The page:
After months of back-and-forth, European finance ministers approved another bailout package for Greece last week. While most economists agree that this is not a magic wand to resolve all the problems in the flailing country, it does provide a stepping stone move things in the right direction by buying the Greece and the European Union some time to come up with a more permanent solution.
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The plan will provide Greece's creditors with €130 billion while private debt-holders are being asked to enter into a bond-swap arrangement that will have them taking a loss on the face value of that debt but may help stabilize the Greek economy.
The real question, however, is what will Greece do with the time that's been bought. To resolve the debt issue, Greece must implement significant structural changes – including tough austerity measures that many Greek citizens have been protesting for months. As reported in the Wall Street Journal: "Over the next few weeks, Greece's government must complete some 80 new measures to fulfill those demands, including many that must be completed by March 1, said a government official."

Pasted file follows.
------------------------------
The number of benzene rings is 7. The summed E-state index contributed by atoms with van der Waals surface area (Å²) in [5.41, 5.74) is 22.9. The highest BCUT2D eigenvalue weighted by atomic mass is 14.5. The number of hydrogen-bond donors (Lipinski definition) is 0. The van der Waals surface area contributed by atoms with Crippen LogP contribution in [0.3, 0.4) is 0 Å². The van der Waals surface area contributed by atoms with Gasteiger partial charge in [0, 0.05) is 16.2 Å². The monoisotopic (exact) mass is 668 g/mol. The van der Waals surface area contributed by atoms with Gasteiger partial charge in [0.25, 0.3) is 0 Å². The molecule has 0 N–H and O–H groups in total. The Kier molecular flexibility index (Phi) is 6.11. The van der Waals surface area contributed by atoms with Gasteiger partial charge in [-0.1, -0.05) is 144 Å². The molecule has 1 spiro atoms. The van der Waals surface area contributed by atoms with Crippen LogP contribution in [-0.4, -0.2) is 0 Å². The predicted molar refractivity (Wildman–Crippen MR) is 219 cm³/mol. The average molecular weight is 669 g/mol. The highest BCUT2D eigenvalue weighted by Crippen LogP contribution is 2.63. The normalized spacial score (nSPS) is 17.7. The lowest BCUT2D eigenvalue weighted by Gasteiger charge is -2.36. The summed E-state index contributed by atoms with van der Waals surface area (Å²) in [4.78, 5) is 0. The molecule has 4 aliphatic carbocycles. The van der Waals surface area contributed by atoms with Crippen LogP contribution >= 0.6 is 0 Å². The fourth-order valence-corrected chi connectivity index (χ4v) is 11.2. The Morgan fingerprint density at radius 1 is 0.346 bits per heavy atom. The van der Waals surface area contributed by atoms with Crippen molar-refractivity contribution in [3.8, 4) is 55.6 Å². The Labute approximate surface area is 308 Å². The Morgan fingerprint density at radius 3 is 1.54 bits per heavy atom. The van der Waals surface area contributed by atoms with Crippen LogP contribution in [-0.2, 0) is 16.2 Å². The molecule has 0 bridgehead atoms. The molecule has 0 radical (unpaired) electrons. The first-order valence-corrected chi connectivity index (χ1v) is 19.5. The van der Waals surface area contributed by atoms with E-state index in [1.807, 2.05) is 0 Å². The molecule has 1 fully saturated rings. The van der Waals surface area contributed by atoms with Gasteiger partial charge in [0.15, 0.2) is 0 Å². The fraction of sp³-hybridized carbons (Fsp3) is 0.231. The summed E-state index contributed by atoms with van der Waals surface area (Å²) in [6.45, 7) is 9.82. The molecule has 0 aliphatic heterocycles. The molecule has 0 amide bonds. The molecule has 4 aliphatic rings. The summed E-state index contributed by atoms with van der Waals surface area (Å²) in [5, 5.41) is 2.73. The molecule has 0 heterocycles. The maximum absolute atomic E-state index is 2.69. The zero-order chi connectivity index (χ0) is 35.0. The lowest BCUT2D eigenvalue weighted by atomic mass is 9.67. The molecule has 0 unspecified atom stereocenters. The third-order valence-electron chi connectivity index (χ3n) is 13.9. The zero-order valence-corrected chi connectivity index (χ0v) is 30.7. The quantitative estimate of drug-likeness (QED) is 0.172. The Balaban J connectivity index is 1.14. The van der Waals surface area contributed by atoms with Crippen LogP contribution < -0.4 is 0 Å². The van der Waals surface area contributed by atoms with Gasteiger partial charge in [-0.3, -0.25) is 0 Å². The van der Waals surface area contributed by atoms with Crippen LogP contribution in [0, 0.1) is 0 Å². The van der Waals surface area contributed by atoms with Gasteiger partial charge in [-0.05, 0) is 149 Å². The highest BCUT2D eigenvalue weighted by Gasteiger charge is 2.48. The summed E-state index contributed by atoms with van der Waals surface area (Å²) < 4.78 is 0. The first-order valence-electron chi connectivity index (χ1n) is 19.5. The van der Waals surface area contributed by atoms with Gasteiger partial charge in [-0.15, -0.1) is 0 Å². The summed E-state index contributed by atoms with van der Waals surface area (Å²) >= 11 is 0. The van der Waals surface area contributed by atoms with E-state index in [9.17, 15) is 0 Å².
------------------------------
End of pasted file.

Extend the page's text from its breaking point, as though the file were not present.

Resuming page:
And there's still fear that the European Union will slip back into a recession, though the European Commission advises it would be a "mild recession with signs of stabilization."
The G-20 meeting in Mexico City this weekend will likely offer some pointed comments on the ongoing European financial crisis, according to Domenico Lombardi, a senior scholar at the Brookings Institution, as reported in MarketWatch. "The G-20 will use this opportunity to escalate pressure on the European members in terms of erecting a regional firewall around the euro area … No significant decision will be taken, but it will be an opportunity for non-European members of the G-20 to [...] urge the Europeans to fill the still considerable gaps in their own policy response to the crisis,” he said.
The global nature of our economy means many eyes will remain homed in on Europe over the next several months to see if this latest plan will succeed in moving things toward recovery.